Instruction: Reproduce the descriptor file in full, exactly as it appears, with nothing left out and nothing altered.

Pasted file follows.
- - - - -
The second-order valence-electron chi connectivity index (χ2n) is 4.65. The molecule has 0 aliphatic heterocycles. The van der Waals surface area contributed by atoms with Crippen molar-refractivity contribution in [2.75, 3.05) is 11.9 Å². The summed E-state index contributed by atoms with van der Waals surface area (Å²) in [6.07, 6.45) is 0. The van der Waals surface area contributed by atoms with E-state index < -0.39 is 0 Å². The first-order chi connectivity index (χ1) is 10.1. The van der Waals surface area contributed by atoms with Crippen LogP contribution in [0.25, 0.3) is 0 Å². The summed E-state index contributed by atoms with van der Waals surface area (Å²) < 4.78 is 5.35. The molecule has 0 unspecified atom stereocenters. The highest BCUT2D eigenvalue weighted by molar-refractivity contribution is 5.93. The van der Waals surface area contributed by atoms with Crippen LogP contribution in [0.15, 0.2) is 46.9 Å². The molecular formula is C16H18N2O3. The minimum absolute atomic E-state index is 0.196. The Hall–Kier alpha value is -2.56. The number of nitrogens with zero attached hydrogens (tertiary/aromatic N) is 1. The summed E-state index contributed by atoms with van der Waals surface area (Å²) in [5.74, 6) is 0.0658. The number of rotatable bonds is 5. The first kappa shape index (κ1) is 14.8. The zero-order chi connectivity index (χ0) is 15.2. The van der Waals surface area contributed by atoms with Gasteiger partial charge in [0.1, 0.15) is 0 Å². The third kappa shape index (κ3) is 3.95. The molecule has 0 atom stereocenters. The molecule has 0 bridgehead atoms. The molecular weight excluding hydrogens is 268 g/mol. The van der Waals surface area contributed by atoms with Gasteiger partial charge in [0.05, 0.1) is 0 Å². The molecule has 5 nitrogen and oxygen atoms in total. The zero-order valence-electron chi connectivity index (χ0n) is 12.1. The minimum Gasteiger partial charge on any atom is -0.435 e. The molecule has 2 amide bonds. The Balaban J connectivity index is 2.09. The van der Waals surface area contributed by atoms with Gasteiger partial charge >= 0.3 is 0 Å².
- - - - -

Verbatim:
The second-order valence-electron chi connectivity index (χ2n) is 4.65. The molecule has 0 aliphatic heterocycles. The van der Waals surface area contributed by atoms with Crippen molar-refractivity contribution in [2.75, 3.05) is 11.9 Å². The summed E-state index contributed by atoms with van der Waals surface area (Å²) in [6.07, 6.45) is 0. The van der Waals surface area contributed by atoms with E-state index < -0.39 is 0 Å². The first-order chi connectivity index (χ1) is 10.1. The van der Waals surface area contributed by atoms with Crippen LogP contribution in [0.25, 0.3) is 0 Å². The summed E-state index contributed by atoms with van der Waals surface area (Å²) < 4.78 is 5.35. The molecule has 0 unspecified atom stereocenters. The highest BCUT2D eigenvalue weighted by molar-refractivity contribution is 5.93. The van der Waals surface area contributed by atoms with Crippen LogP contribution in [0.15, 0.2) is 46.9 Å². The molecular formula is C16H18N2O3. The minimum absolute atomic E-state index is 0.196. The Hall–Kier alpha value is -2.56. The number of nitrogens with zero attached hydrogens (tertiary/aromatic N) is 1. The summed E-state index contributed by atoms with van der Waals surface area (Å²) in [5.74, 6) is 0.0658. The number of rotatable bonds is 5. The first kappa shape index (κ1) is 14.8. The zero-order chi connectivity index (χ0) is 15.2. The van der Waals surface area contributed by atoms with Gasteiger partial charge in [0.1, 0.15) is 0 Å². The third kappa shape index (κ3) is 3.95. The molecule has 0 atom stereocenters. The molecule has 0 bridgehead atoms. The molecular weight excluding hydrogens is 268 g/mol. The van der Waals surface area contributed by atoms with Gasteiger partial charge in [0.05, 0.1) is 0 Å². The molecule has 5 nitrogen and oxygen atoms in total. The zero-order valence-electron chi connectivity index (χ0n) is 12.1. The minimum Gasteiger partial charge on any atom is -0.435 e. The molecule has 2 amide bonds. The Balaban J connectivity index is 2.09. The van der Waals surface area contributed by atoms with Gasteiger partial charge >= 0.3 is 0 Å².